Crypts are different types of crossword puzzles with an even trickier pun, and the clues are often deliberately misleading. They tend to be more popular in Britain and the larger Commonwealth of Australia, New Zealand and Canada. They can also be found in some publications in America, such as The New Yorker. A nice and quite delicate puzzle (*** / * ***) that had some beautiful anagrams and GK that went up my way (not sportsmen I had never heard of this time). I hit 5d, but I was puzzled as to how to analyze it, so thanks to Bill Brewer for the information and evaluation. There were a lot of smart clues to enjoy and I particularly liked 9a. 19a, 7d and 14d. Thanks to the Setter for an entertaining puzzle. The joy of arriving late to the blog (a dry day back on the golf course, where the sky opened when we had the 18th birthday. the comments and the joke and, of course, the conclusion of the risky joke – very well Manders &can imagine that Victoria Wood will live up to her.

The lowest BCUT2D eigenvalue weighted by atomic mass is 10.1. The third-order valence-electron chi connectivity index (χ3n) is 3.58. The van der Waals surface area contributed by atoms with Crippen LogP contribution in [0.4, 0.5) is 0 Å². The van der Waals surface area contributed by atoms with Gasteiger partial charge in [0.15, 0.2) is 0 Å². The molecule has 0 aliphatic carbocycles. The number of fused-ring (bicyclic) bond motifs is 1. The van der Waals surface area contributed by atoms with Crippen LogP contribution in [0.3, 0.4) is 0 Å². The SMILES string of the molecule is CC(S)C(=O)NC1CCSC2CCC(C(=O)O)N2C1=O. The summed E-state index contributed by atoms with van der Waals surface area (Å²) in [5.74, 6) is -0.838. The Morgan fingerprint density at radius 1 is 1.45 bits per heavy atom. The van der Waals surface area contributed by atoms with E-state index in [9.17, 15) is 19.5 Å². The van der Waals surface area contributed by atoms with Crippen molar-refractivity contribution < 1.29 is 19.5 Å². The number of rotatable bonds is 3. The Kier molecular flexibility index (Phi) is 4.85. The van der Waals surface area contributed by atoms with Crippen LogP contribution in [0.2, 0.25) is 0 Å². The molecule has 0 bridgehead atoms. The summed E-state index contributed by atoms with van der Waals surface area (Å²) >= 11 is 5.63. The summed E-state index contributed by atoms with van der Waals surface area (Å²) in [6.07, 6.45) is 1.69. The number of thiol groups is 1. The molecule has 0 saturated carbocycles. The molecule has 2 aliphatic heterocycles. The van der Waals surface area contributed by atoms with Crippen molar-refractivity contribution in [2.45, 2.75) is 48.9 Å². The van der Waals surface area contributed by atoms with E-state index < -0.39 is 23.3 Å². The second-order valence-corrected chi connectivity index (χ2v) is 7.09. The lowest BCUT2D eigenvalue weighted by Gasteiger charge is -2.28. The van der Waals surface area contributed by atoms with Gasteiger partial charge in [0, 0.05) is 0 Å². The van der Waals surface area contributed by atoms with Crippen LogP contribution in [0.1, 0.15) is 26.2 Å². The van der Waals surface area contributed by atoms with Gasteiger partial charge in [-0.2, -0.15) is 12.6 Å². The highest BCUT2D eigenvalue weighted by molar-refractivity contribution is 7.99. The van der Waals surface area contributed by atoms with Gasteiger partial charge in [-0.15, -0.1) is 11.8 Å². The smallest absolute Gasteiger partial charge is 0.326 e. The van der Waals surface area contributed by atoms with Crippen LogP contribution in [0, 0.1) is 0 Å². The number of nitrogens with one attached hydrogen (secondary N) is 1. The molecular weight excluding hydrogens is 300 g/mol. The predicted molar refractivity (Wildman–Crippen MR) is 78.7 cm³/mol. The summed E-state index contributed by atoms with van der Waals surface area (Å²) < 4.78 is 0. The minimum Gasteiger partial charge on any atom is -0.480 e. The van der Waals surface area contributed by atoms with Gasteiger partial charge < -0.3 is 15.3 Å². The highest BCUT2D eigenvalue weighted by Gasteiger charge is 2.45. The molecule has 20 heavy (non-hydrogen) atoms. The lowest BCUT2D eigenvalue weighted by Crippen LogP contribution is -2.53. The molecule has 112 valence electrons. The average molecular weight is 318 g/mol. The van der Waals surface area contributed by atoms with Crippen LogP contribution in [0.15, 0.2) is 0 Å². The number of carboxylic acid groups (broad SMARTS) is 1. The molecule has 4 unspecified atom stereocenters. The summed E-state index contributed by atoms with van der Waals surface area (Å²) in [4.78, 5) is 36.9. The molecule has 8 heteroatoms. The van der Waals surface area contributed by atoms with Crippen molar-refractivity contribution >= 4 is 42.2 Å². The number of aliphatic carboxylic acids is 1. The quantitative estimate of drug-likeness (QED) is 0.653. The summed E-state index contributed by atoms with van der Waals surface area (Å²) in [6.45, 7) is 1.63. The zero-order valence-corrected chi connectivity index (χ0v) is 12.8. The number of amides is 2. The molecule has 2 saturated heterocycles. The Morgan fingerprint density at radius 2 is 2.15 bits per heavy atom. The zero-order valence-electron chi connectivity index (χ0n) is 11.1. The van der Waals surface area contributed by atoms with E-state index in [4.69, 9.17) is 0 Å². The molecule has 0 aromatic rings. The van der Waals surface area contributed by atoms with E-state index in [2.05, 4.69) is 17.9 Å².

As for the crossword puzzle (done this morning), it was a new slow start, but one that eventually came to a conclusion. Was far from being close to Parsing 5d, but could not be anything else, 24a Parsing only realized after a later reading &came on the pun on 8d, but was checked with Mr. G. Back is now quite bad, so think a stiff drink & a hot bath could be useful, although, unlike Daisy, I won`t try to do the toughie at the same time as I`ll probably nod and drop the iPad Thanks to the Setters &MP – well approve the Van-Track – great song from a wonderful album. The answer would be SUFFRAGIST, which is “someone who wants women to vote.” The word “odd” indicates that we must take one letter out of two from the rest of the index, starting with the first: StUfF oF mR wAuGh Is SeT. With our word inventor, crossword puzzle fans can easily grab the clues that make them stumble and allow our word empequer to find several different options. There are two main strategies for getting crossword help: Enter the note and let our crossword tracker take answers, or try our trigger word to find the specific word based on the letters you have and the size of the space you need to fill. Cryptic crossword puzzles come from the UK. The first British crossword puzzles appeared around 1923 and were purely by definition, but from the mid-1920s they began to contain enigmatic material: no enigmatic clues in the modern sense of the term, but anagrams, classic allusions, incomplete quotes and other references and puns. Torquemada (Edward Powys Mathers), who starred for The Saturday Westminster from 1925 and for The Observer from 1926 until his death in 1939, was the first Setter to use exclusively enigmatic clues and often considered the inventor of the cryptic crossword.  (`harvest` and `advent` could also be seasons, but are probably less useful for those who put crossword puzzles.) I find that I`m going to be treated for the second blog in a row with a teazel puzzle for blogging….